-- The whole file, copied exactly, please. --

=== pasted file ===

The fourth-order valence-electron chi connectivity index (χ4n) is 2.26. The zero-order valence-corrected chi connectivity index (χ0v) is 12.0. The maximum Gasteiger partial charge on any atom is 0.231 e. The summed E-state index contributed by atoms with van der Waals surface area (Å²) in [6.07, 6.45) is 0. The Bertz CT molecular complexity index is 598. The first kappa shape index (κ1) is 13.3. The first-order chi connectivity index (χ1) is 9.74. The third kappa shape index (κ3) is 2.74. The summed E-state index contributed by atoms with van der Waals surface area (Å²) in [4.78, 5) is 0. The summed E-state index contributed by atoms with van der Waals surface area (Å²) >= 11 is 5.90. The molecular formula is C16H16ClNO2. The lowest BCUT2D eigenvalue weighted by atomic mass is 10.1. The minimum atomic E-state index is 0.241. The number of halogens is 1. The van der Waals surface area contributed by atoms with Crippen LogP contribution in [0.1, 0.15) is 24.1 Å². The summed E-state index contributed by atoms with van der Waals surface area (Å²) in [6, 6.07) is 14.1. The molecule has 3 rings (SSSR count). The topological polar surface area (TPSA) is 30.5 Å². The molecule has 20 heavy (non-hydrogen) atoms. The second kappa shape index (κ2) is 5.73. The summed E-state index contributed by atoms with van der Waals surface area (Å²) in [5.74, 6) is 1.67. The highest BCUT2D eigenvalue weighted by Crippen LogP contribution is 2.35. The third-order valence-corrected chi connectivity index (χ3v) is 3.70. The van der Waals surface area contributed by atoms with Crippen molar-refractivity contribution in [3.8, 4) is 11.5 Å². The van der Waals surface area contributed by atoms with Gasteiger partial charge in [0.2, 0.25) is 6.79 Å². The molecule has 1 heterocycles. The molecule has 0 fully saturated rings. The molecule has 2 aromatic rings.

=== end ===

The fourth-order valence-electron chi connectivity index (χ4n) is 2.26. The zero-order valence-corrected chi connectivity index (χ0v) is 12.0. The maximum Gasteiger partial charge on any atom is 0.231 e. The summed E-state index contributed by atoms with van der Waals surface area (Å²) in [6.07, 6.45) is 0. The Bertz CT molecular complexity index is 598. The first kappa shape index (κ1) is 13.3. The first-order chi connectivity index (χ1) is 9.74. The third kappa shape index (κ3) is 2.74. The summed E-state index contributed by atoms with van der Waals surface area (Å²) in [4.78, 5) is 0. The summed E-state index contributed by atoms with van der Waals surface area (Å²) >= 11 is 5.90. The molecular formula is C16H16ClNO2. The lowest BCUT2D eigenvalue weighted by atomic mass is 10.1. The minimum atomic E-state index is 0.241. The number of halogens is 1. The van der Waals surface area contributed by atoms with Crippen LogP contribution in [0.1, 0.15) is 24.1 Å². The summed E-state index contributed by atoms with van der Waals surface area (Å²) in [6, 6.07) is 14.1. The molecule has 3 rings (SSSR count). The topological polar surface area (TPSA) is 30.5 Å². The molecule has 20 heavy (non-hydrogen) atoms. The second kappa shape index (κ2) is 5.73. The summed E-state index contributed by atoms with van der Waals surface area (Å²) in [5.74, 6) is 1.67. The highest BCUT2D eigenvalue weighted by Crippen LogP contribution is 2.35. The third-order valence-corrected chi connectivity index (χ3v) is 3.70. The van der Waals surface area contributed by atoms with Crippen molar-refractivity contribution in [3.8, 4) is 11.5 Å². The van der Waals surface area contributed by atoms with Gasteiger partial charge in [0.2, 0.25) is 6.79 Å². The molecule has 1 heterocycles. The molecule has 0 fully saturated rings. The molecule has 2 aromatic rings.